If DJJ officials decide not to handle your case informally, they may file a petition of delinquency. A petition of delinquency is a formal document filed in court. The petition identifies the offense you are accused of committing, and the evidence that makes police or investigators believe you committed that offense. If the judge agrees that there is probable cause to support the petition, then the judge will begin juvenile delinquency proceedings. Probable cause does not mean the judge thinks you are guilty, but only that, in the judge’s opinion, there is enough evidence to go forward with formal delinquency proceedings. Formal delinquency proceedings have three stages: pre-adjudication, adjudication, and disposition.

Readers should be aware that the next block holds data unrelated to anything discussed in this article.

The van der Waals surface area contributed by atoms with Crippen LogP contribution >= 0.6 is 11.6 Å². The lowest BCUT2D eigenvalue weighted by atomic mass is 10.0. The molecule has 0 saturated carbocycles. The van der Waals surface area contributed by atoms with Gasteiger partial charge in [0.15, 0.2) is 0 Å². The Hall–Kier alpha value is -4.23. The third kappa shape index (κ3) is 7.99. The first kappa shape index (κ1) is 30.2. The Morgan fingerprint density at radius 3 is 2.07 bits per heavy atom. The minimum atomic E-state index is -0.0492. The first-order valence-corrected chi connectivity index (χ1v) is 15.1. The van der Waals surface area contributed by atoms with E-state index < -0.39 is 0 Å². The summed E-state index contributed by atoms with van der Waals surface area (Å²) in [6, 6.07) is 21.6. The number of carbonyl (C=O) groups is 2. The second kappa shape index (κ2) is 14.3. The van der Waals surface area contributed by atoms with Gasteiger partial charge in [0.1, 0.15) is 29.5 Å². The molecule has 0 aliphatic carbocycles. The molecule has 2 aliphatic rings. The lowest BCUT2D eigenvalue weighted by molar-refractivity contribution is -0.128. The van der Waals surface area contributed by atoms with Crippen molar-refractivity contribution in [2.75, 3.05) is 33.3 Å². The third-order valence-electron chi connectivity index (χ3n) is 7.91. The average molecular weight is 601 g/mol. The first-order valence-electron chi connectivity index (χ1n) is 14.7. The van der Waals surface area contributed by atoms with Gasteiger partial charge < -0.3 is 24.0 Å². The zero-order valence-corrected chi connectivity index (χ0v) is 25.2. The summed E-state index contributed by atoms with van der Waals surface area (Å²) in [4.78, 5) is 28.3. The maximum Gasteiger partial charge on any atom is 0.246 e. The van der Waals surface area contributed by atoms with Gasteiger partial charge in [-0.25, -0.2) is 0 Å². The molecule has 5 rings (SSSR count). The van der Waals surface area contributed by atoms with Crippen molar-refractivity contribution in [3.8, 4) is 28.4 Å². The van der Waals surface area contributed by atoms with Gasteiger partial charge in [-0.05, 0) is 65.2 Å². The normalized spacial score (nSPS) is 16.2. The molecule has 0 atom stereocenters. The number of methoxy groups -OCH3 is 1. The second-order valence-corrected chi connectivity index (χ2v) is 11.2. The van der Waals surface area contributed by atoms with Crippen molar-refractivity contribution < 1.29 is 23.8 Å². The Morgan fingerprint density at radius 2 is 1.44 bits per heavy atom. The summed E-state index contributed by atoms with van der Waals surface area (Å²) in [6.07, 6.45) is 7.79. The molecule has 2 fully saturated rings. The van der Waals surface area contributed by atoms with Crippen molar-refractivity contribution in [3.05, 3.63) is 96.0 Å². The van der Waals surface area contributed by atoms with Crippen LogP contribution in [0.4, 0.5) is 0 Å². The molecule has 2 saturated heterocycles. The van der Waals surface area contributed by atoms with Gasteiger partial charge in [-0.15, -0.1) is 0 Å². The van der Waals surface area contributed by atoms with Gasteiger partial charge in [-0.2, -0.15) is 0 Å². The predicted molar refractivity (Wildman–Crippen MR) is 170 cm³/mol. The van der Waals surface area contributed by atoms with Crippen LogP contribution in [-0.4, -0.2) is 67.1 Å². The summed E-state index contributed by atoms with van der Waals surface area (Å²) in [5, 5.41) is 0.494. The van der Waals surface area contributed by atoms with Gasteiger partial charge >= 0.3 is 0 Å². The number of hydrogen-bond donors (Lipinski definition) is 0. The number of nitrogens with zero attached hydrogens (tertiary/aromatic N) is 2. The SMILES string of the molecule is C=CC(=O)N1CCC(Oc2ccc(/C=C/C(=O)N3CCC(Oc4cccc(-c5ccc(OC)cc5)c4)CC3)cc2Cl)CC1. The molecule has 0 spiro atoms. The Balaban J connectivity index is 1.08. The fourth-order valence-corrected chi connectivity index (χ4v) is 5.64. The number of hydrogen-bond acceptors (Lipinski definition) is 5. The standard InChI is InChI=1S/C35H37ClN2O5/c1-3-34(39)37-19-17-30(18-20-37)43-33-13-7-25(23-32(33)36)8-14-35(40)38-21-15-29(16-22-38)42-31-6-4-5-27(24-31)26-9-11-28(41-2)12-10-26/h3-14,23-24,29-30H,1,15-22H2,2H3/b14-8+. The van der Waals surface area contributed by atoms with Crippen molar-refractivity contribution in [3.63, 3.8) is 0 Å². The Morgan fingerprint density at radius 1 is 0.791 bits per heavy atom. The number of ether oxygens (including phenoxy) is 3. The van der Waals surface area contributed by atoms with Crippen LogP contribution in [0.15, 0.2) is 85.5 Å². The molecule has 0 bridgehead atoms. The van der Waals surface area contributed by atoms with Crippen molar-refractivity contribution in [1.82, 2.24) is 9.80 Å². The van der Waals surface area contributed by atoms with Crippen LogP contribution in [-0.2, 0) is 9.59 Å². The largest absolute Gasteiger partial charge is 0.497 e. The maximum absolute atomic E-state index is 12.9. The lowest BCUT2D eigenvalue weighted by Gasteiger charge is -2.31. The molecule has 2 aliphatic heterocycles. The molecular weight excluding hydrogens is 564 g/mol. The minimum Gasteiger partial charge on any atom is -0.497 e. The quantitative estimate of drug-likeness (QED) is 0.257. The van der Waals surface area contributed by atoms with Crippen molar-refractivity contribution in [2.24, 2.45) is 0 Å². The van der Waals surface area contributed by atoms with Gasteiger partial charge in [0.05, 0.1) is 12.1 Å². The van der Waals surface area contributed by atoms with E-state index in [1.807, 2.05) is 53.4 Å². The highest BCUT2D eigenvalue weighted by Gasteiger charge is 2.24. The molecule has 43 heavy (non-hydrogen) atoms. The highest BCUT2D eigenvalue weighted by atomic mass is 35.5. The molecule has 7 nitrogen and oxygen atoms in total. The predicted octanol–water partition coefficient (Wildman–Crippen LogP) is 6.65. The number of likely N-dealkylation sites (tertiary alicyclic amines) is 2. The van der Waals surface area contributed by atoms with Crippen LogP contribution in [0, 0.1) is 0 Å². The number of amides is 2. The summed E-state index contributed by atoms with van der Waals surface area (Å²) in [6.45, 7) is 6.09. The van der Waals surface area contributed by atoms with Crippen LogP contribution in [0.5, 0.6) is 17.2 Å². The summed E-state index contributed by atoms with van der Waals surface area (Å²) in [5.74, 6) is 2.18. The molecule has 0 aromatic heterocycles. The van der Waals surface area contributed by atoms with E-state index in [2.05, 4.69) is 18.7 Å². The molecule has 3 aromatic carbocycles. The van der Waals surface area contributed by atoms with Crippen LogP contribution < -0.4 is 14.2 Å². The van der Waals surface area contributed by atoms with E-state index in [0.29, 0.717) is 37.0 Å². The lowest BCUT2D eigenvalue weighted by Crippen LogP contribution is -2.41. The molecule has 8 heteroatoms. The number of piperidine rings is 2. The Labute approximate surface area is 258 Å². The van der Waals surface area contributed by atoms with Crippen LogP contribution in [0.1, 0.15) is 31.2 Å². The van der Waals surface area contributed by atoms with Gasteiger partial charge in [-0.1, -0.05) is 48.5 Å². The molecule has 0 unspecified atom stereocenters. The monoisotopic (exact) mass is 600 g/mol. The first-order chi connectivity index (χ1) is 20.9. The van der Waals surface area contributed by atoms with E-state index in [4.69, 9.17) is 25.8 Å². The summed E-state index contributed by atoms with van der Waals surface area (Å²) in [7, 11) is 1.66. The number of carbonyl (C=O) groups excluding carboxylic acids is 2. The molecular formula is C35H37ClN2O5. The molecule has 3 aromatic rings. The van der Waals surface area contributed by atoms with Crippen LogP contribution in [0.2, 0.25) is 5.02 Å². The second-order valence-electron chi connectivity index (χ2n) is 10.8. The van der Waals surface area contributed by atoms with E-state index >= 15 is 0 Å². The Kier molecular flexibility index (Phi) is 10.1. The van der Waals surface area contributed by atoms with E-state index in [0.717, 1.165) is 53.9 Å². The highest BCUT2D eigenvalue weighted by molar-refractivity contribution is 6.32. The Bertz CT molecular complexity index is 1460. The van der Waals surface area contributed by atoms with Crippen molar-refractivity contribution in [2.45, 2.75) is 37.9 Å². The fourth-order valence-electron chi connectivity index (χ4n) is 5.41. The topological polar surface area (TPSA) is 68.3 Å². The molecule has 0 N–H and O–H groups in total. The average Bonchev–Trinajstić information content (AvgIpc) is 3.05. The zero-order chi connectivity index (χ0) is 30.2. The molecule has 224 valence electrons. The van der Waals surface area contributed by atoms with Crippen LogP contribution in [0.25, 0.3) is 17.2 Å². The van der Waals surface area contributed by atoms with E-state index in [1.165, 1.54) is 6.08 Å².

At any stage of juvenile delinquency proceedings, the court may issue orders about what you must do or not do. You should read these orders carefully and make sure to ask questions if you do not understand what they require you to do. It is very important to follow court orders because you could be charged with another offense if you violate them. While you are in the community and under these court orders you will be supervised by a juvenile probation officer.